Unless you have a lot of time to geek out on Freakonomics, you can skip the radio show and just skip to the text below. Taken from a transcript of the show, this exchange serves as an appropriate follow-up to the Freakonomics on fatherhood post. According to these economists, the increase in parenting duties for college-educated mothers, and the cause, is even more freaky/intriguing:
RAMEY: So, in the 1980’s, the average, young, college-educated mother spent thirteen hours per week on childcare.
DUBNER: That’s Valerie Ramey again. She and her husband Gary, also an economist, analyzed data from the American Time Use Survey.
RAMEY: Now, it’s 22 hours a week. So, the amount of time has increased by nine hours a week.
DUBNER: Nine hours. So, that’s about a seventy percent increase, that’s a huge increase.
RAMEY: It’s a huge increase.
RAMEY: Now, what’s interesting is over this same time period, the wages of college-educated women have really increased. So, the opportunity cost of time has increased at the same time they’ve decided to spend more time taking care of their children.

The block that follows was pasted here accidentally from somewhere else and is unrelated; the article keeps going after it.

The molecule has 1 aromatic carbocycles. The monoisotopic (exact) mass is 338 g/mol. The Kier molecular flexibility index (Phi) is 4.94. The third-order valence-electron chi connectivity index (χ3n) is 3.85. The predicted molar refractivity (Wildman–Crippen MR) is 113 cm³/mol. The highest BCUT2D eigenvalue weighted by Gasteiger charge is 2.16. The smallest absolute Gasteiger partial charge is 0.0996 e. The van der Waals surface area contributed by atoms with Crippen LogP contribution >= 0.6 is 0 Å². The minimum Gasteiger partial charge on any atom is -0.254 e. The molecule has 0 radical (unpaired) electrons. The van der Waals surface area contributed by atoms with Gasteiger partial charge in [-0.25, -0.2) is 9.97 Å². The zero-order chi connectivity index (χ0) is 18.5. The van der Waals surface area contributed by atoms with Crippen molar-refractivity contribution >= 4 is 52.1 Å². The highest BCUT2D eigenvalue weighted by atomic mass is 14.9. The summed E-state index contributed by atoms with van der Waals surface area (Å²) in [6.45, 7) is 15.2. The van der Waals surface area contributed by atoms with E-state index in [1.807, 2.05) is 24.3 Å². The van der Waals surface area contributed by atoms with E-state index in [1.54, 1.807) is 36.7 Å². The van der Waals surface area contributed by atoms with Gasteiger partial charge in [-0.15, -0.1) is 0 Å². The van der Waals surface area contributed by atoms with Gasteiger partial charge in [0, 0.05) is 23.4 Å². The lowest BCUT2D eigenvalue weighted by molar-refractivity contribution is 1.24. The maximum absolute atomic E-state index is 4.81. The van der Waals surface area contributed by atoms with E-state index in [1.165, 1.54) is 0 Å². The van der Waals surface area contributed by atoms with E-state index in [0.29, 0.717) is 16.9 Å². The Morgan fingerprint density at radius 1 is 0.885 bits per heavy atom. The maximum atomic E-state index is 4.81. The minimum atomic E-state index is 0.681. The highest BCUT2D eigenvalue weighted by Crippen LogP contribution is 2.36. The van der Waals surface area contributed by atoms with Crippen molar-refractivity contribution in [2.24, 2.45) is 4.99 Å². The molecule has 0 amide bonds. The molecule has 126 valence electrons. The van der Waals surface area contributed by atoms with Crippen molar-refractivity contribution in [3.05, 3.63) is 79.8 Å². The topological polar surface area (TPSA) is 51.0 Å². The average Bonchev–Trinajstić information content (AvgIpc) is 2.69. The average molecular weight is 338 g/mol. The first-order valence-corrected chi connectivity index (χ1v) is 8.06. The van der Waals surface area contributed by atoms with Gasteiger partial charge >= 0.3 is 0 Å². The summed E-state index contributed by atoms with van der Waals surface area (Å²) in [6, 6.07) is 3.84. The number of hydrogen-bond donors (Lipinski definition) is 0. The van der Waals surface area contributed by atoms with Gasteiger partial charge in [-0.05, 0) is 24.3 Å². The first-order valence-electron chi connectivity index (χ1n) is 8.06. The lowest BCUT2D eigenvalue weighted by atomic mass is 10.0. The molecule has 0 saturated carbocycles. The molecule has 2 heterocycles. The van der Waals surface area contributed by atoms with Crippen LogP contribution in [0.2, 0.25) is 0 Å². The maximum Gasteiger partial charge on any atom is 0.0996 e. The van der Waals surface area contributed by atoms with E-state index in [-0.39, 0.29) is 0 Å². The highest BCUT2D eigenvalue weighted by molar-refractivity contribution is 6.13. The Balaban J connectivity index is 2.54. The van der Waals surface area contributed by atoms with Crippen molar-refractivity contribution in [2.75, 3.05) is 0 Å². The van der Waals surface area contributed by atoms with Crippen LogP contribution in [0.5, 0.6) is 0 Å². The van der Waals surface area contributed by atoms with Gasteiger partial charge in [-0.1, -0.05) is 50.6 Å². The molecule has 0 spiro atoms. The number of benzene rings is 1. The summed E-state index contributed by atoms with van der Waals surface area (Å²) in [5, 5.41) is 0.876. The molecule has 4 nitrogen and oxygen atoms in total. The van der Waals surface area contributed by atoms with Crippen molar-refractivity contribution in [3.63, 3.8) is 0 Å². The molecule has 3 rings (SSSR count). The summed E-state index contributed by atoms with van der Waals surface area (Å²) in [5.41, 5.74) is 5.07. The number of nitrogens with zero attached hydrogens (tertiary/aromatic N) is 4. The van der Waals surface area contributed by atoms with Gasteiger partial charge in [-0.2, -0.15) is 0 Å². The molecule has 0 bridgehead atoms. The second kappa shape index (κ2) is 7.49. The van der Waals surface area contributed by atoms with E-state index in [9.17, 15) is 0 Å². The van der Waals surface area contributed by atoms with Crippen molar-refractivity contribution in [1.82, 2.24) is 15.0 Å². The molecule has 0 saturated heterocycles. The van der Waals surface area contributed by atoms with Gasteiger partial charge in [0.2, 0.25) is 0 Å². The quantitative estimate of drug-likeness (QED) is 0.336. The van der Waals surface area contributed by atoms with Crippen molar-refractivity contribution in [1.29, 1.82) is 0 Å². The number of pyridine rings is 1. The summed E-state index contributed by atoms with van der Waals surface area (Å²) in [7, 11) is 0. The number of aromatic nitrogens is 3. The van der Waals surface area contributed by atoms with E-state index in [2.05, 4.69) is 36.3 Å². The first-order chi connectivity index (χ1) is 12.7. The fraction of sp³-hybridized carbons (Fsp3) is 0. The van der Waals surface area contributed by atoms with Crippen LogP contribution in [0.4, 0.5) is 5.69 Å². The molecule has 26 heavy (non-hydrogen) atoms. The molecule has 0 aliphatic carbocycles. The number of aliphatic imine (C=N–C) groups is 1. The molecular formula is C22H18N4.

DUBNER: So, to an economist, like you, that has to be a little bit baffling, yes?
RAMEY: Yes, it is a puzzle.
DUBNER: After declining for decades, the amount of time that parents spent on childcare started to rise in the 1990’s and then skyrocketed in the 2000’s, especially among college-educated moms. Why? The Rameys found a surprising answer: college. Specifically: the increased competition for kids to get into good colleges. These high-end parents weren’t simply babysitting; they were chauffeuring their kids to the kind of extracurricular activities that look good on a college application. The Rameys called it the rug-rat race. You want to know the strangest part? Valerie Ramey was a prime offender — until her family put a stop to it.